The court first addressed what it means “to maintain” the permanent residence. Maintain is defined as: to keep in an existing state; preserve or retain; and to keep in a condition of good repair or efficiency. Obviously, the court observed, the residence must be already in existence before it can be maintained. One cannot keep “in a condition of good repair” a residence that has not yet been constructed. In other words, the court noted, “the plain and ordinary language of our constitution leads us to the inescapable conclusion that a taxpayer cannot ‘maintain’ his or her residence until the property that he or she is ‘maintaining’ actually constitutes the taxpayer’s residence…Here, the Baldwins never maintained their residence on the subject property until the new structure was completed in June 2015.”

Residence is defined in part as “bodily presence as an inhabitant in a given place.” The plain and ordinary understanding of the word, residence, means a “dwelling” in which one had “bodily presence as an inhabitant.” A not-yet-completed structure that has never been physically occupied by the owner does not fit within this plain and ordinary understanding of the term, residence. The Baldwins did not physically live in a dwelling on the subject property until June 2015.

“Accordingly, based on the plain and ordinary meaning of the constitutional provision providing the homestead exemption, to ‘maintain’ ‘the permanent residence’ on a piece of property, a taxpayer must preserve and continue in possession of a dwelling that the taxpayer physically occupies as a home.” We are, the court concluded, “compelled to hold that the Baldwins are not entitled to a homestead exemption for their residential property for tax year 2015 because they did not maintain their permanent residence on the property until June 11, 2015, the date that they moved onto the subject property and the first time they physically occupied a house on that property.” “Actual occupancy is essential to a homestead claim.”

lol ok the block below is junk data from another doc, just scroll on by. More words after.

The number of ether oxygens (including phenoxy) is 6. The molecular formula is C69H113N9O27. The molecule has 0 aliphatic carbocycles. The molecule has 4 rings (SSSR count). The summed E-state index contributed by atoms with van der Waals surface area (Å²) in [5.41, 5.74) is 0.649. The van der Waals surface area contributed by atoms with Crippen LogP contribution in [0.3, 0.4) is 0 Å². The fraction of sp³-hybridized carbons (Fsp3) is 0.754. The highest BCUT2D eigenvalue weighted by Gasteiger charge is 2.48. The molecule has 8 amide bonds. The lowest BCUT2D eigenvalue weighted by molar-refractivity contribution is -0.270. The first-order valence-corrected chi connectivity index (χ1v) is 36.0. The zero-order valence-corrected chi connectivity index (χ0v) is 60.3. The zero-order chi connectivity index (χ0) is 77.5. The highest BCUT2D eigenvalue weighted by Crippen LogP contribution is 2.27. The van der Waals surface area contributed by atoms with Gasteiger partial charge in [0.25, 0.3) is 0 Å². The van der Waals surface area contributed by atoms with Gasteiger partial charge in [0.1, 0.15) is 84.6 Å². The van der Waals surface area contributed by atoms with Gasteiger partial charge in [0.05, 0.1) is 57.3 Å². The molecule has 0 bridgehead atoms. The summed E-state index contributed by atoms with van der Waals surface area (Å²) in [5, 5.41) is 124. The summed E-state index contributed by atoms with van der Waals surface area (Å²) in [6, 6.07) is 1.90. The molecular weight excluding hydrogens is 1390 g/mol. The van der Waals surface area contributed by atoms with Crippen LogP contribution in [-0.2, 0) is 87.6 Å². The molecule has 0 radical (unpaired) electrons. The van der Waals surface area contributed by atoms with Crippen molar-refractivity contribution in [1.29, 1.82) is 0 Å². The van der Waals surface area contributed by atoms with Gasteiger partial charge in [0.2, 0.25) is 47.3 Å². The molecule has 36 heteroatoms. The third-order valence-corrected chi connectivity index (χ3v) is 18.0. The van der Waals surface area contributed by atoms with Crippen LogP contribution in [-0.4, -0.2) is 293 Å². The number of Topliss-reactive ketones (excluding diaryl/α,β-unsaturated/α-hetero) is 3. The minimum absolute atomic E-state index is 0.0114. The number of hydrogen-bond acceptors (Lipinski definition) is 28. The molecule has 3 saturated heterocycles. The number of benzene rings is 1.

Intent Not Sufficient

This conclusion, the court went on to say, is not contradicted by the Supreme Court’s holding in Semple v. Semple. There, the Court emphasized that the “homestead character” will attach to property where the owner manifests an intention to occupy the premises immediately as a home. “In emphasizing the intent aspect of Semple v. Semple, the Baldwins ignore the temporal component. The Baldwins clearly intended to occupy the premises as a home, but only at some undeterminable point in the future after construction was completed.”

Because the Baldwins did not use or occupy the property as a home until six months into the year for which they were claiming the exemption, they did not manifest an intention to “occupy the premises immediately as a home.”

“A lot without a livable residence cannot be a homestead if only the owner intends to build a house and live there at some point in the future.” See Clements v. Farhood. Because the Baldwins did not maintain the subject property as their permanent residence on Jan. 1, 2015, they were not entitled to a homestead exemption on the property for tax year 2015.

This column does not necessarily reflect the opinion of The Bureau of National Affairs, Inc. or its owners.

Author Information

Robert Willens is president of the tax and consulting firm Robert Willens LLC in New York and an adjunct professor of finance at Columbia University Graduate School of Business.